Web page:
1. ## Sec, cot, csc

What does sec, cot and csc stand for in Trig. When you are trying to find something in degrees and pi wise. Like

sec (30 degrees) * cot (45 degress

sec pi - csc (pi/2)

Is there a certain number that sec, cot, and csc stand for like sin, cos, and tan?

2. You should have definitions:

sec(x) = 1/cos(x)

csc(x) = 1/sin(x)

cot(x) = 1/tan(x)

3. Originally Posted by christenc05
What does sec, cot and csc stand for in Trig. When you are trying to find something in degrees and pi wise. Like

sec (30 degrees) * cot (45 degress

sec pi - csc (pi/2)

Is there a certain number that sec, cot, and csc stand for like sin, cos, and tan?
What are they:
They are reciprocal for $\displaystyle \sin x$, $\displaystyle \cos x$, $\displaystyle \tan x$.

$\displaystyle \mathrm{sec}x = \frac{1}{\cos x}$, $\displaystyle \mathrm{csc}x=\frac{1}{\sin x}$, $\displaystyle \mathrm{cot}x = \frac{1}{\tan x}$.

Calculation:
You can change it in terms of $\displaystyle \sin x$, $\displaystyle \cos x$, $\displaystyle \tan x$ and work with them.

Question 1:
$\displaystyle \sec(30^\circ) * \cot(45^\circ)$
$\displaystyle = \frac{1}{\cos(30^\circ)} * \frac{1}{\tan(45^\circ)}$
$\displaystyle =\frac{1}{\frac{\sqrt{3}}{2}} * \frac{1}{1}$
$\displaystyle =\frac{2}{\sqrt{3}} = \frac{2\sqrt{3}}{3}$

Question 2:
$\displaystyle \sec\left(\pi\right) - \csc \left(\frac{\pi}{2}\right)$
$\displaystyle \frac{1}{\cos \left(\pi\right)} - \frac{1}{\sin \left(\frac{\pi}{2}\right)}$
$\displaystyle =\frac{1}{-1} - \frac{1}{1}$
$\displaystyle =-2$

4. Originally Posted by Air
What are they:
They are $\displaystyle {\color{red}inverse}$ for $\displaystyle \sin x$, $\displaystyle \cos x$, $\displaystyle \tan x$.
Careful here, would you like to restate that maybe?

5. Originally Posted by Mathstud28
Careful here, would you like to restate that maybe?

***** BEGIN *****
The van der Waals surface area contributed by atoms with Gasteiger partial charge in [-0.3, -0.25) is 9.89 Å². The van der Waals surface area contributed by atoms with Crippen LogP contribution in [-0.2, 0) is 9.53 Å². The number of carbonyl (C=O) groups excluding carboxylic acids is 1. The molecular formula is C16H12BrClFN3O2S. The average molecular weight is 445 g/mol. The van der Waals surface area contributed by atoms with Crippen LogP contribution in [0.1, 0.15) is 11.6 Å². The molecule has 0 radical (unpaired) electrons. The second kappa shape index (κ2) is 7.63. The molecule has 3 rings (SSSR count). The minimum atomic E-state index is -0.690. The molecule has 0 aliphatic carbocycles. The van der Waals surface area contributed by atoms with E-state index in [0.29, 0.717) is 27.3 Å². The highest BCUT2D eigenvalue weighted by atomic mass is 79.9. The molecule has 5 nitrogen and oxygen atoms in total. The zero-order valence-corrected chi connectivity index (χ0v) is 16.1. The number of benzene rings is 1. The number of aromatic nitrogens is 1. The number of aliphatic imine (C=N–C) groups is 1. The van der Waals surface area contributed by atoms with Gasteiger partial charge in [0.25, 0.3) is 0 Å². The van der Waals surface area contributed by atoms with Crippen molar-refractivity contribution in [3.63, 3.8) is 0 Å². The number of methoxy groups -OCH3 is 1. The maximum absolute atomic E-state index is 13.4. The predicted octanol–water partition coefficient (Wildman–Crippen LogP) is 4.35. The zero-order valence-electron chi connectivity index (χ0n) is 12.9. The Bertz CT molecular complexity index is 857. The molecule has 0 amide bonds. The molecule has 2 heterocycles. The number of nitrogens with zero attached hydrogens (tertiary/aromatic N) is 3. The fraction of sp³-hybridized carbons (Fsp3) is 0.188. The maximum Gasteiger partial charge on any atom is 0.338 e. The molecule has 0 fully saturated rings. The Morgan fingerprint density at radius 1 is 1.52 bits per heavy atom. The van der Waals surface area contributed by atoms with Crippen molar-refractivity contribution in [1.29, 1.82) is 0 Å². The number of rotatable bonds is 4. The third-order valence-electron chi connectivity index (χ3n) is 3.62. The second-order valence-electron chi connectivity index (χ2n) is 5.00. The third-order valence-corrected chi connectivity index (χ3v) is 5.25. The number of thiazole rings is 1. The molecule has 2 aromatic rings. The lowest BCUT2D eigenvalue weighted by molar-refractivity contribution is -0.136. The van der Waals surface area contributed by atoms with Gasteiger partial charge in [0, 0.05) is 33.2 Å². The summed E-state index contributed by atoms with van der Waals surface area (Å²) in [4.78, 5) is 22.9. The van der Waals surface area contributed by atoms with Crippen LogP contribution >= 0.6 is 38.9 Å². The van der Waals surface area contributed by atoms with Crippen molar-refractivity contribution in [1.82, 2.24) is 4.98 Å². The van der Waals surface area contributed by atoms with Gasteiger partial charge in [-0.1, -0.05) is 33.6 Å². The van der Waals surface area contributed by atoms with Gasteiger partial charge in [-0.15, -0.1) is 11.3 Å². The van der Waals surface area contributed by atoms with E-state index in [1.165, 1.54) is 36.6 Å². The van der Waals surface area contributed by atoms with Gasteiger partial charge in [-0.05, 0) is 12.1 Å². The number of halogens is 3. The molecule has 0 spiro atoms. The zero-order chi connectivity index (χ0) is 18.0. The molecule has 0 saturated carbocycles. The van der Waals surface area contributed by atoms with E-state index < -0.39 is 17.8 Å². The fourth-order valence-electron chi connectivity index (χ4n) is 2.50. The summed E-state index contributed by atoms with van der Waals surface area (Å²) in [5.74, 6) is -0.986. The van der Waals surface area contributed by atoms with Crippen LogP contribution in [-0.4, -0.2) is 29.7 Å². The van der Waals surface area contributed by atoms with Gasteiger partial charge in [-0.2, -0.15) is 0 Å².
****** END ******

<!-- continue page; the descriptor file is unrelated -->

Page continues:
Hmm...Help me with the wording. I mean that it's 1 over the function.

EDIT: Got it, it's the reciprocal.

6. Originally Posted by Air
Hmm...Help me with the wording. I mean that it's 1 over the function.
They are not inverse functions, they are reciprocals of the normal trigonometric functions.

Inverse would be like $\displaystyle \arccos(x),\arctan(x)$ etc.

Thanks for helping though, great working just a little off on the terminology.

7. Originally Posted by Mathstud28
They are not inverse functions, they are reciprocals of the normal trigonometric functions.

Inverse would be like $\displaystyle \arccos(x),\arctan(x)$ etc.

Thanks for helping though, great working just a little off on the terminology.
Lol ! That's funny, in France it's exactly the inverse opposit
Litterally, inverse would be 1/... and reciprocal would be arctan, etc...
Pretty confusing !

8. Originally Posted by Moo
Lol ! That's funny, in France it's exactly the inverse opposit
Litterally, inverse would be 1/... and reciprocal would be arctan, etc...
Pretty confusing !
Yeah, haha, here the same can be said of numbers

The inverse and reciporcal of some number a are both interpreted as $\displaystyle \frac{1}{a}$

Where as in functions the definiton would probably be given by

Let $\displaystyle f(x)$ be a function, then $\displaystyle g(x)$ is a reciprocal function iff $\displaystyle f(x)\cdot{g(x)}=1$

and $\displaystyle g(x)$ is an inverse function iff

$\displaystyle f(g(x))=x$

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# what does scs stand for in math

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